Yes, there's been a shift of power in Arlington, which may or may not be the same as a power struggle, but the end result is the same.
Either way, Jon Daniels wins and a guy named Rick George wins, because the ownership group of the Texas Rangers decided that was the direction to go.
And the loser in all this?
All the above is a surprising development, and a risky development — I also say it’s a stupid development, because why jack with what has worked so well — but all of the above has been thoroughly sourced.
The Rangers owners are now on the edge of a local PR disaster with a large segment of the fandom.
Except Bob Simpson denied on Sunday that all of the above is the way the situation has unfolded, particularly concerning the possible exit of Ryan from the team, an exit that sources say is coming, if it happens, sooner rather than later. Like possibly by the end of spring training.
So far, however, Ryan has not confirmed he is planning on leaving the ballclub. He was not returning phone calls Sunday.
“Nolan Ryan leaving the Rangers would be a tragedy, and something we don’t want to happen,” the Fort Worth-based Simpson said Sunday upon his return from the team’s spring training headquarters in Surprise, Ariz.
“We absolutely do not want Nolan to leave. The moves we announced [on Friday] were to preserve Nolan, not to remove him, or remove his power. We want Nolan to be with the Rangers forever, and in charge of the team as long as he wants to be.”
The ownership announced that Daniels was promoted to president of baseball operations/GM, and that George in the front office was promoted to president of business operations. While the announcement was made over the weekend, I’m hearing the moves were actually made in late November.
Ryan’s title with the team remains as CEO. But sources also say Daniels now has final say over all baseball decisions and George the final say over business decisions.
Simpson and Ray Davis of Dallas control the team ownership group. Simpson has long been considered a Ryan ally. He denied that he and Davis had stripped Nolan of power.
“My definition of CEO is it’s the person in charge,” Simpson said. “Nolan Ryan will still make the anything-of-significance decisions and bring those to the owners for approval. I say significant decisions because we wanted to remove some of the day-to-day stuff from Nolan.
“Nolan is a treasure for us. His wisdom and his counsel are invaluable. And if anyone in his camp has taken these latest moves the wrong way, then that needs to be addressed.”
Simpson, Davis and the other ownership investors put the money up, and they will govern as they see fit. Right or wrong. And ownership egos have flared lately with the Rangers, although Simpson had been considered a stabilizing figure.
But despite Simpson’s comments Sunday, sources adamantly say Daniels is now in total charge of all baseball decisions, and has been since late November.
That did appear to be the case as the Rangers made off-season roster moves, and failed in an attempt to sign several key free agents. Daniels was obviously in charge, but it wasn’t necessarily out of the ordinary because Ryan’s management style has basically been to allow his GM to do the GM work.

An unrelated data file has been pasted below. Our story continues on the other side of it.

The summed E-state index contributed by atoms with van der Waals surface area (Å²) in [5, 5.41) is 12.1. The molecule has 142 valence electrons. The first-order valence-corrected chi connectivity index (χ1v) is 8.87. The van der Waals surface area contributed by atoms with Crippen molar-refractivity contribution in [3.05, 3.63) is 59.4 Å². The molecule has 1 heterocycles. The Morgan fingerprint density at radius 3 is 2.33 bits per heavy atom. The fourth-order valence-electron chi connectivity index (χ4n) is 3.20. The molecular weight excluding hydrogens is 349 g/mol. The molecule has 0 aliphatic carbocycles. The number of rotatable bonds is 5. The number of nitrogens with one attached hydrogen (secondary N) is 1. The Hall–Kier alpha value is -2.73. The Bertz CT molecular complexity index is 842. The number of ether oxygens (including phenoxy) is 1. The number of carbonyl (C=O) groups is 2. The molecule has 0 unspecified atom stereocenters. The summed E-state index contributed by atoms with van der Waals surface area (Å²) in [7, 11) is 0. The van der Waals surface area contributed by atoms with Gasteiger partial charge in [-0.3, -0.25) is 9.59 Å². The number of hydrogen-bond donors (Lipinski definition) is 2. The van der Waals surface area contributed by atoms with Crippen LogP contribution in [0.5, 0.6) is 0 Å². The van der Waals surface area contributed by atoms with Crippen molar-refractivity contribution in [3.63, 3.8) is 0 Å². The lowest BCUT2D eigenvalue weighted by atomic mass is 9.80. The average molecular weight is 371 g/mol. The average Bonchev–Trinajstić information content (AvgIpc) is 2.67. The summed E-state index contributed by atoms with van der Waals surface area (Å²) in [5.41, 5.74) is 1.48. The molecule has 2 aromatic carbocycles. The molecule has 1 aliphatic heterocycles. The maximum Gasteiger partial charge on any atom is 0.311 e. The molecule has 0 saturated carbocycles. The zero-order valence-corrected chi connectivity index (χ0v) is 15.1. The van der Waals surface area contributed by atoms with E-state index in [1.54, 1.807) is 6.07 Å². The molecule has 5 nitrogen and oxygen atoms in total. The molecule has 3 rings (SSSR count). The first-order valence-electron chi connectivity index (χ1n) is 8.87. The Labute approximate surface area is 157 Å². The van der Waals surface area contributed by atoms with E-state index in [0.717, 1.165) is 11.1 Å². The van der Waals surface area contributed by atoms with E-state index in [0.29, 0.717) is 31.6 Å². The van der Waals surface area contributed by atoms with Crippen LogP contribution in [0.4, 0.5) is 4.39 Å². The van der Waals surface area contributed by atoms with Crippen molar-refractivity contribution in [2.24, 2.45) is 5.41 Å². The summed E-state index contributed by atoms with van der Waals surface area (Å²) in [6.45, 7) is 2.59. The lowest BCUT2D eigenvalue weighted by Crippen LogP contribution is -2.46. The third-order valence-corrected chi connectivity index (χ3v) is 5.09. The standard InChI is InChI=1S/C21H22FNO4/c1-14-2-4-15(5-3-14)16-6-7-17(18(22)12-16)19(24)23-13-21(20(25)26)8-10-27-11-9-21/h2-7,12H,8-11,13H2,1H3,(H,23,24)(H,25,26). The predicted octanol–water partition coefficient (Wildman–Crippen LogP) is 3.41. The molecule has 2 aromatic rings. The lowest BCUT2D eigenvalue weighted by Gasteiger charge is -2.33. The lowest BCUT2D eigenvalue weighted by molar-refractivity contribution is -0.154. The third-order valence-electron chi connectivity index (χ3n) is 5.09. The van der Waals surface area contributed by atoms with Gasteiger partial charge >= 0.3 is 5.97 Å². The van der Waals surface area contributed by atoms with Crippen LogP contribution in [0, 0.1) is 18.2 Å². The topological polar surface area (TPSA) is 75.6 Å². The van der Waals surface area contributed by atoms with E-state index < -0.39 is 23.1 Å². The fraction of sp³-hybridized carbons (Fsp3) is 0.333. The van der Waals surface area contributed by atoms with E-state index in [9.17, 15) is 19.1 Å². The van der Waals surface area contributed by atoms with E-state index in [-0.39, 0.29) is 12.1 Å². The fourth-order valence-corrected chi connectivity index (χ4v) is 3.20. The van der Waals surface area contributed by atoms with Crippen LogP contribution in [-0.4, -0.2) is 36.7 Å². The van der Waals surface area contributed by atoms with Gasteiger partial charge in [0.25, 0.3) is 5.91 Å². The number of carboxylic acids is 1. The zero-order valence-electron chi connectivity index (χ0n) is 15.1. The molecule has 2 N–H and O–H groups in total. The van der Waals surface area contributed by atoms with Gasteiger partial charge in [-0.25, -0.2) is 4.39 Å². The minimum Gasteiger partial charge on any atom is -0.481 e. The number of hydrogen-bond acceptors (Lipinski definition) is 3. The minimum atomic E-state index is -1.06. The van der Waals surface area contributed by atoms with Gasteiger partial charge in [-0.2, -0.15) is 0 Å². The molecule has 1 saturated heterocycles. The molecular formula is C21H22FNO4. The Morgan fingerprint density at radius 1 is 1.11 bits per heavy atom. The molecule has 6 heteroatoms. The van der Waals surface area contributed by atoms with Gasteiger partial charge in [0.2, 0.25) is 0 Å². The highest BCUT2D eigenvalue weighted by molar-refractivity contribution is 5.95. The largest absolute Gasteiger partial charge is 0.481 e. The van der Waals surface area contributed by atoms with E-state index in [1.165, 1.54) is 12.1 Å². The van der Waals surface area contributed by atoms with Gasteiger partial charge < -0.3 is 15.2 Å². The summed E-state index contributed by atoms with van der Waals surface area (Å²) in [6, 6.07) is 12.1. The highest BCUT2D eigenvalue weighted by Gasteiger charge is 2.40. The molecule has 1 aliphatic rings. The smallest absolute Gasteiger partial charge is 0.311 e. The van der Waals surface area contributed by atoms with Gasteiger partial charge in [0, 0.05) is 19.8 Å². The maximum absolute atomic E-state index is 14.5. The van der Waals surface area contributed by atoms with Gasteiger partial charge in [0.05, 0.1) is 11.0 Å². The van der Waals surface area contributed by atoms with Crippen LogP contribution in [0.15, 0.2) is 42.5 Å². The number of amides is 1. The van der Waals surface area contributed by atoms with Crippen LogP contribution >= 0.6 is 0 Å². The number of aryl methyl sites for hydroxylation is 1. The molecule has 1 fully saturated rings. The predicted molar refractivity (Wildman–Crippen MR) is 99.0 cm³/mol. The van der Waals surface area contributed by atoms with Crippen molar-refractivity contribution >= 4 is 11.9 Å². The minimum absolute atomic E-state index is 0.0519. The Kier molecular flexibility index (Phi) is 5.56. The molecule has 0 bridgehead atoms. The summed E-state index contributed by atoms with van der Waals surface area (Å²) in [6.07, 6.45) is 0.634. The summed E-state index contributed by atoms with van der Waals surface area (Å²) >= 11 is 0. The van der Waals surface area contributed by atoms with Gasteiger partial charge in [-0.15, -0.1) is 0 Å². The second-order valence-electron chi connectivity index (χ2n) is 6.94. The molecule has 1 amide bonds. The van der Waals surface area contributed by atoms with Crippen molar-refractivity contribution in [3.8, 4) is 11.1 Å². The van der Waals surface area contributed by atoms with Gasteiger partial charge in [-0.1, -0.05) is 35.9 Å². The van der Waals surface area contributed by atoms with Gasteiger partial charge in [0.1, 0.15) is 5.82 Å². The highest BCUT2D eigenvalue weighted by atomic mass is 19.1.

To Daniels’ credit, he has been very quiet concerning the promotion at least from the standpoint, as far as I know, of even hinting to media members that he’s the new No. 1 baseball voice.
Daniels is wise in not placing himself opposite Ryan in a power struggle, even though Daniels’ power was increased.
While Simpson would confirm none of this Sunday, he heaped praise on the work of Daniels, along with praising Ryan.
“We certainly plan on Nolan being Nolan, and at the same time we have a strong group of young baseball guys working under Daniels,” Simpson said. “Some of those guys have been and will be general manager candidates elsewhere.
“Our plan is not to let anyone leave. We want to keep them all. What we now have in place, we hope that happens.”
I was asking around Sunday if Nolan had health issues, or in any way was considering retirement before the November move by the Rangers owners.
The answer from several sources was — adamant again — that Ryan absolutely would not retire from the Rangers, and if he leaves it will be because the owners no longer wanted him in the role he originally had.
And then there’s the Houston Astros, a ballclub in deep, deep trouble at the moment, and a club with a new owner who definitely needs Ryan as a credibility face and force, the same as Tom Hicks did when he hired Ryan in Arlington.
“Don’t think I haven’t thought of that,” said Simpson, laughing. “But Nolan isn’t going anywhere, not as far as I’m concerned.”
Ryan does have three years remaining on his current contract with the Rangers. But is that contract still valid now that a young GM and some guy in the front office have been deemed by these Rangers owners as more important than Nolan Ryan?
That’s a legal question, admittedly. But the power shift in Arlington is a fact. Nolan Ryan has been stripped of his power.